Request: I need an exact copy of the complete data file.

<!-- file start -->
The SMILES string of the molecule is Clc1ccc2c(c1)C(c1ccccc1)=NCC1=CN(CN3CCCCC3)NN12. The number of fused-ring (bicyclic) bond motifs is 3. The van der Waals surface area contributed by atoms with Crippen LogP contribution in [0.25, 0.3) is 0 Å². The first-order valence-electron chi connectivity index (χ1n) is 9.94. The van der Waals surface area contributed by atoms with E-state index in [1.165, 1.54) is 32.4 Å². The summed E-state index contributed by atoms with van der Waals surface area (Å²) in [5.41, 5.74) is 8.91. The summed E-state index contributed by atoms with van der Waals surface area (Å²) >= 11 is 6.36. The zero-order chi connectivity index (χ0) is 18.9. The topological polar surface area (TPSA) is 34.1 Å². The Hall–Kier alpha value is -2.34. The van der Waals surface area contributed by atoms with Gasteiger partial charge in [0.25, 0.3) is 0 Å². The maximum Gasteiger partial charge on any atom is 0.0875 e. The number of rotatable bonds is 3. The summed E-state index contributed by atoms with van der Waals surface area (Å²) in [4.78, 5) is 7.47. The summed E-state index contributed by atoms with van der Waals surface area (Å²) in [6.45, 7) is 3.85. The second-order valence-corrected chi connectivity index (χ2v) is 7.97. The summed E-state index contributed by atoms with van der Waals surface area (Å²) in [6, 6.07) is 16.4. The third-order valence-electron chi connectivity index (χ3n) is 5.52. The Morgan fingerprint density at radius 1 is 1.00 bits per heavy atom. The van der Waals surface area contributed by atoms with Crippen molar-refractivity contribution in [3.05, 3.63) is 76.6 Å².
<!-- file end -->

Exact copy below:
The SMILES string of the molecule is Clc1ccc2c(c1)C(c1ccccc1)=NCC1=CN(CN3CCCCC3)NN12. The number of fused-ring (bicyclic) bond motifs is 3. The van der Waals surface area contributed by atoms with Crippen LogP contribution in [0.25, 0.3) is 0 Å². The first-order valence-electron chi connectivity index (χ1n) is 9.94. The van der Waals surface area contributed by atoms with E-state index in [1.165, 1.54) is 32.4 Å². The summed E-state index contributed by atoms with van der Waals surface area (Å²) in [5.41, 5.74) is 8.91. The summed E-state index contributed by atoms with van der Waals surface area (Å²) >= 11 is 6.36. The zero-order chi connectivity index (χ0) is 18.9. The topological polar surface area (TPSA) is 34.1 Å². The Hall–Kier alpha value is -2.34. The van der Waals surface area contributed by atoms with Gasteiger partial charge in [0.25, 0.3) is 0 Å². The maximum Gasteiger partial charge on any atom is 0.0875 e. The number of rotatable bonds is 3. The summed E-state index contributed by atoms with van der Waals surface area (Å²) in [4.78, 5) is 7.47. The summed E-state index contributed by atoms with van der Waals surface area (Å²) in [6.45, 7) is 3.85. The second-order valence-corrected chi connectivity index (χ2v) is 7.97. The summed E-state index contributed by atoms with van der Waals surface area (Å²) in [6, 6.07) is 16.4. The third-order valence-electron chi connectivity index (χ3n) is 5.52. The Morgan fingerprint density at radius 1 is 1.00 bits per heavy atom. The van der Waals surface area contributed by atoms with Crippen molar-refractivity contribution in [3.05, 3.63) is 76.6 Å².